The world’s coldest classroom: Polestar 2 testing in Jokkmokk

Tests. Introduced to us when we’re schoolchildren, tests are almost universally thought of with distaste. They recall memories of anxiety, of late-night study sessions, of an all-consuming fear of failure. Tests, simply put, are the worst. Joakim Rydholm is doing his best to change that.

Piloting a Polestar 2 over the snow and ice of Jokkmokk, Rydholm is taking a test just as surely as any student confined to a classroom. He’s measuring the various capabilities of Polestar 2 north of the Arctic Circle. Seeing how the all-electric fastback performs under extreme conditions is a large part of Rydholm’s duties as a chassis engineer and test driver. His is the face that flies by in various Polestar prototypes the world over, from English country lanes to Spain’s sun-baked tarmac, almost always sporting a grin which is the polar (get it) opposite of the frowns normally associated with test taking.

These tests involve everything from checking how the car steers after a night spent at -30°C, to the balance between front and rear axles while driving on ice, and everything in between. Nothing escapes the attention of Rydholm and the team, down to the molecular level. “Oil has a higher density at colder temperatures, so the Öhlins dampers need to be tested to see that they work optimally and without noise,” explains Rydholm.   

Jokkmokk, with its inland location in northern Sweden’s Norrbotten county, is the ideal place for these tests. And it’s not the first time for Rydholm either, as his winter runs with Polestar stretch back to the days when the Polestar 1 prototype was put through its polar paces.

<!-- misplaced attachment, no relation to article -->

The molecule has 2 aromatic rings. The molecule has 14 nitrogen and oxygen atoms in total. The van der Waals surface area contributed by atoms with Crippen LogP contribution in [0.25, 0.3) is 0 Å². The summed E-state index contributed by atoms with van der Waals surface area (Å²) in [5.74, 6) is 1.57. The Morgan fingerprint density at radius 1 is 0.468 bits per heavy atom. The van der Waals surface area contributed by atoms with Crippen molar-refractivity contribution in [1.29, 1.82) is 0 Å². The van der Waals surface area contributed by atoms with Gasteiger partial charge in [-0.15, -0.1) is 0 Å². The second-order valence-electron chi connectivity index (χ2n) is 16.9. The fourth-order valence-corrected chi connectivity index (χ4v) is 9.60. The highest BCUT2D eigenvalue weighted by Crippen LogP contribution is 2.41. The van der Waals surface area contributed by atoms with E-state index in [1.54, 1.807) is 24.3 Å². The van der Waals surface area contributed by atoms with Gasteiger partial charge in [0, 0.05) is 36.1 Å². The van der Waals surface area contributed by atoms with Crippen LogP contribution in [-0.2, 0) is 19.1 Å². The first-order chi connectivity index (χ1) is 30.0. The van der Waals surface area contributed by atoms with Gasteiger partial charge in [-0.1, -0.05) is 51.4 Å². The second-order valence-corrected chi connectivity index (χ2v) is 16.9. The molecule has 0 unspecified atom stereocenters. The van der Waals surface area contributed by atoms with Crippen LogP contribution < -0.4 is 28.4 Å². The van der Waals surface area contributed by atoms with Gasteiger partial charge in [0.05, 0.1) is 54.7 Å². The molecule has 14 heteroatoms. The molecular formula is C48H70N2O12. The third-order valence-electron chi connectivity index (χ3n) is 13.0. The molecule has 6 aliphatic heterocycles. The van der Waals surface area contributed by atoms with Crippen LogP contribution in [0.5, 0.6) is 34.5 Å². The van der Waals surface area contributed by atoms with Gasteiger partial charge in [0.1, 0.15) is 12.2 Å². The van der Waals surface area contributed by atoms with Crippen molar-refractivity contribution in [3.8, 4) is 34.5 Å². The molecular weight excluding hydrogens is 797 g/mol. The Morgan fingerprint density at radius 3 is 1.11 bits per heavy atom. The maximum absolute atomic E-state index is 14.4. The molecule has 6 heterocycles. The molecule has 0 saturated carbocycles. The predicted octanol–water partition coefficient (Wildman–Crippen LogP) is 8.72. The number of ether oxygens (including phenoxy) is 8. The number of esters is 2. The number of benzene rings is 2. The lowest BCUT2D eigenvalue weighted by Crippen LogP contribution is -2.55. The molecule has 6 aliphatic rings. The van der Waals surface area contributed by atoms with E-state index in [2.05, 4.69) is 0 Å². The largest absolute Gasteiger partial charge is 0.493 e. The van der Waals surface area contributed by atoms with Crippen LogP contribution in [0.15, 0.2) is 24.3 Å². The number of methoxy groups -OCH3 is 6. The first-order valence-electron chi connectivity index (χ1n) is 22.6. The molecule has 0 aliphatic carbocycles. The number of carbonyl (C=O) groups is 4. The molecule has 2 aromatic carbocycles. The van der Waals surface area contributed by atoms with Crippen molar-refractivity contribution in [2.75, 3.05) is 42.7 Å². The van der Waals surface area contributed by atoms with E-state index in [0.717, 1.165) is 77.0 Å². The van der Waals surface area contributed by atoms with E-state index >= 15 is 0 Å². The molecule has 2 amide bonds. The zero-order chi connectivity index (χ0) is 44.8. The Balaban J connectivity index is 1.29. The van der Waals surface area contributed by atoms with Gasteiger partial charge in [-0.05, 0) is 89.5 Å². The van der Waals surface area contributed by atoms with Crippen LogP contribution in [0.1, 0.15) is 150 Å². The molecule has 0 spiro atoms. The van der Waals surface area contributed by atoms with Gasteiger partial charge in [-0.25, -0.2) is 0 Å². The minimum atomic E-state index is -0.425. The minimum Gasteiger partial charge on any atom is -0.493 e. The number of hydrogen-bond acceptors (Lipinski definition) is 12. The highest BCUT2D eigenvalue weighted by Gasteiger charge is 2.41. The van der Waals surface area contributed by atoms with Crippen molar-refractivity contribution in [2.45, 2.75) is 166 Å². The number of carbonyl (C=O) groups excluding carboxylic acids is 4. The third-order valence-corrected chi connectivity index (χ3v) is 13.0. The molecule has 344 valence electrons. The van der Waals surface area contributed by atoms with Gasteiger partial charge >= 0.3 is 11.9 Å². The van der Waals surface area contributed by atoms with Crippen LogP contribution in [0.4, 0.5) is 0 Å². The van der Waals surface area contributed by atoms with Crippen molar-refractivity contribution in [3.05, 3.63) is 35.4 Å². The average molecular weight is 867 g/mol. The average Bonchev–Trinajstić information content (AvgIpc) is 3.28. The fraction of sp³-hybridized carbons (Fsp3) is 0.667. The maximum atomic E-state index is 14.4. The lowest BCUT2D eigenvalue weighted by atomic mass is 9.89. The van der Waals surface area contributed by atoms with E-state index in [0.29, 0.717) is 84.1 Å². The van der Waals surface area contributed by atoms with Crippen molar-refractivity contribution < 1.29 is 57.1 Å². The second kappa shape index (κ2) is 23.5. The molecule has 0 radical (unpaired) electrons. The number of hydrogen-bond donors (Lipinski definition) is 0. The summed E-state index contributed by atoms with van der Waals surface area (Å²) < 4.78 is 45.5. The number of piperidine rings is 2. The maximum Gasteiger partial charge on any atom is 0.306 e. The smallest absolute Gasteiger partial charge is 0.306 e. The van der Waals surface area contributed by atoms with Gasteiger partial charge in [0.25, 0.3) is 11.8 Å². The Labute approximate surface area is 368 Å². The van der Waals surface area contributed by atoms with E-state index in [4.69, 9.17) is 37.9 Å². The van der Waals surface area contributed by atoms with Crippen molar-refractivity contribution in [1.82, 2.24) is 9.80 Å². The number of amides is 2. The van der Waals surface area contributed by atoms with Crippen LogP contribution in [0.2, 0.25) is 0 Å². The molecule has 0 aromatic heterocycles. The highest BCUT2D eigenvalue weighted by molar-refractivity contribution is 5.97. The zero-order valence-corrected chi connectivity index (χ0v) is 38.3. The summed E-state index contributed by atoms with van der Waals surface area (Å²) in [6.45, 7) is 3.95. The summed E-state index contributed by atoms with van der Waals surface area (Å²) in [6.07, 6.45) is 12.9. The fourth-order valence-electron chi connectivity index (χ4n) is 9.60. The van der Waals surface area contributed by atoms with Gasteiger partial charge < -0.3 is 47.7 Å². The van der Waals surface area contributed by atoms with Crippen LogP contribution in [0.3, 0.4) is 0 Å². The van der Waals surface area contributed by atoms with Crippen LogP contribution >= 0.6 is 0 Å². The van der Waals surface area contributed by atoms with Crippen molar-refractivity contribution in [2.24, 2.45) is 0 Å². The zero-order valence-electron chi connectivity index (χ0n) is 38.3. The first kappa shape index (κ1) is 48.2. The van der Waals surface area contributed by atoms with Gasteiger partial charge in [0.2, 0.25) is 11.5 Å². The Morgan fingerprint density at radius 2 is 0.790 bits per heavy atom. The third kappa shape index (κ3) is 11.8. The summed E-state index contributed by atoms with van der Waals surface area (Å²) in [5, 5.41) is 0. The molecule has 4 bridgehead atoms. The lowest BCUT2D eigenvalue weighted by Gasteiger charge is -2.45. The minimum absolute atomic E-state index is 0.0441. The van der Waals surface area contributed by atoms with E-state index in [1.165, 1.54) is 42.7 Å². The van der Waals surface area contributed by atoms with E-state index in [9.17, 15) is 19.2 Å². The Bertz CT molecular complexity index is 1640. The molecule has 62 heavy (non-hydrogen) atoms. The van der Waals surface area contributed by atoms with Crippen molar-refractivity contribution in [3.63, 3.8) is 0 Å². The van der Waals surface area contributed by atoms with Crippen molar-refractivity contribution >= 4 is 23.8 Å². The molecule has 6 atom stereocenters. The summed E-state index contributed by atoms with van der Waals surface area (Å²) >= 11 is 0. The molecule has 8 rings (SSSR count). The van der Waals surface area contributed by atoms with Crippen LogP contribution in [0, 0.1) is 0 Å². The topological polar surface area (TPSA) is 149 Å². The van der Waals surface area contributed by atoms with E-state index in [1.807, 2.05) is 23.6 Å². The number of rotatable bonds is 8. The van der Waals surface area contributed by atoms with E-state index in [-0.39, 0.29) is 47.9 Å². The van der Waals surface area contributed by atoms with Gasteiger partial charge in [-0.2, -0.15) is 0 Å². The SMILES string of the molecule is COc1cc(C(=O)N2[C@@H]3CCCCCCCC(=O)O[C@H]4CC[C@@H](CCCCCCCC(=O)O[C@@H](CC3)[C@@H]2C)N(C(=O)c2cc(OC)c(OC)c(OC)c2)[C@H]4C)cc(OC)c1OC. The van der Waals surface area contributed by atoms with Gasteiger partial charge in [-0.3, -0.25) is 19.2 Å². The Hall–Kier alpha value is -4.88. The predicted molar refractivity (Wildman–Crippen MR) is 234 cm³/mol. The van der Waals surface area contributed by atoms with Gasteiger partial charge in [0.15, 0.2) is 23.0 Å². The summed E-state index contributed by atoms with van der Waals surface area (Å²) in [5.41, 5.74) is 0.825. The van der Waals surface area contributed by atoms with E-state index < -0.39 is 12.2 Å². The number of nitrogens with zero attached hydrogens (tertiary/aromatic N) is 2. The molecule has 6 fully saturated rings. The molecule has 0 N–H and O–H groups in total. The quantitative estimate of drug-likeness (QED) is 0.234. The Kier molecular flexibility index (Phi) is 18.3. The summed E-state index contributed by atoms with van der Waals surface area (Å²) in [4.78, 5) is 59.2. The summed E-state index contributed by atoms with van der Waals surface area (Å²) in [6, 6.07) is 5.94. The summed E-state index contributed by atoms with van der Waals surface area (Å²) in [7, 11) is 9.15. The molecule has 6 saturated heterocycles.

“It’s cold up here, of course,” laughs Rydholm. “But the temperature varies from day to day. In order to accurately run tests, we need to be able to repeat them under the same conditions.” Which is why the team makes use of the cold chamber: a climate-controlled, 6 m by 3 m box in which the temperature can be lowered to and held at -30°C. Handling, comfort, ice, and split friction tracks (on which one set of wheels ride on ice and the other on asphalt) compliment the full suite of testing facilities in the Arctic Circle location.


Polestar 2 Arctic Circle.

When asked for winter driving tips, Rydholm responded by emphasising the importance of the climate timers. “The heating system uses energy to heat the cabin as well as the battery,” he states. “So you should pre-climatise the car in order to increase efficiency, ideally when plugged in.” He also stresses that winter driving uses more energy anyway, due to the increased rolling resistance caused by snow and mud. “Otherwise, drive it like a normal car,” he continues. “That’s why we do these tests, after all.”

Of course, Rydholm found a way to make what was an already fun assignment even more thrilling: an experimental, “winter rally” version of Polestar 2. One with a 30 mm higher ride height, 30% reduced spring rate, four extra lights for the polar darkness, a carbon fibre “snow shovel” (not kidding) in the trunk, tyres sporting 490 4 mm studs, and a steering wheel paddle-assisted launch control system. Clad in a matte grey and white livery, with Swedish gold accented Recaro seats, this one-off version of Polestar 2 is uniquely distinctive and unquestionably Polestar.

“I wanted to have more fun than usual with this car. The balance and predictability we have achieved with the raised ride height and specialised tyres are particularly noticeable when you enter a bend completely sideways, with a bigger-than-usual smile on your face, and in total control,” concludes Rydholm.

The mention of a test can still send a chill up the spine of many. For Rydholm, the chill is what he enjoys the most.


Close-up of battery parts.

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